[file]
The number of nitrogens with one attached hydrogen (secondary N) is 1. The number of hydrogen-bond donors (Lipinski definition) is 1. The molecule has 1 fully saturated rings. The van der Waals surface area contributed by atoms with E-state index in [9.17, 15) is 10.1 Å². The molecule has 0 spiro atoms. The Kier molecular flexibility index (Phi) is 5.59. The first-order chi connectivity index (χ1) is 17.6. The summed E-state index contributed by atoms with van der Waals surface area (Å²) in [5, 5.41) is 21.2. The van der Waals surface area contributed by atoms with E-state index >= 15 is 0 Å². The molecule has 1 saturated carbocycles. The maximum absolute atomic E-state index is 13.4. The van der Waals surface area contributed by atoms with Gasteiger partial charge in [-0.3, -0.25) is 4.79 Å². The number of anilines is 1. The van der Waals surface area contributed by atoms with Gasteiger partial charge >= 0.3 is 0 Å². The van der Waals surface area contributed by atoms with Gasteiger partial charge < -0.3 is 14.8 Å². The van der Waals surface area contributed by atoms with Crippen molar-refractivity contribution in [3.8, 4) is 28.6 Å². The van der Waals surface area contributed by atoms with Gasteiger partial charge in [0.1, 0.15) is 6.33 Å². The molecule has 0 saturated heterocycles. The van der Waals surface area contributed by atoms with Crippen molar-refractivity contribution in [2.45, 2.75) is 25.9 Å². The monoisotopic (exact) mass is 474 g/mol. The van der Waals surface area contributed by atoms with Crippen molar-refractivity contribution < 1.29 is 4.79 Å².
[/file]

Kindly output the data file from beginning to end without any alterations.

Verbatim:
The number of nitrogens with one attached hydrogen (secondary N) is 1. The number of hydrogen-bond donors (Lipinski definition) is 1. The molecule has 1 fully saturated rings. The van der Waals surface area contributed by atoms with E-state index in [9.17, 15) is 10.1 Å². The molecule has 0 spiro atoms. The Kier molecular flexibility index (Phi) is 5.59. The first-order chi connectivity index (χ1) is 17.6. The summed E-state index contributed by atoms with van der Waals surface area (Å²) in [5, 5.41) is 21.2. The van der Waals surface area contributed by atoms with E-state index >= 15 is 0 Å². The molecule has 1 saturated carbocycles. The maximum absolute atomic E-state index is 13.4. The van der Waals surface area contributed by atoms with Gasteiger partial charge in [-0.3, -0.25) is 4.79 Å². The number of anilines is 1. The van der Waals surface area contributed by atoms with Gasteiger partial charge >= 0.3 is 0 Å². The van der Waals surface area contributed by atoms with Gasteiger partial charge < -0.3 is 14.8 Å². The van der Waals surface area contributed by atoms with Crippen molar-refractivity contribution in [3.8, 4) is 28.6 Å². The van der Waals surface area contributed by atoms with Gasteiger partial charge in [0.1, 0.15) is 6.33 Å². The molecule has 0 saturated heterocycles. The van der Waals surface area contributed by atoms with Crippen molar-refractivity contribution in [2.45, 2.75) is 25.9 Å². The monoisotopic (exact) mass is 474 g/mol. The van der Waals surface area contributed by atoms with Crippen molar-refractivity contribution < 1.29 is 4.79 Å².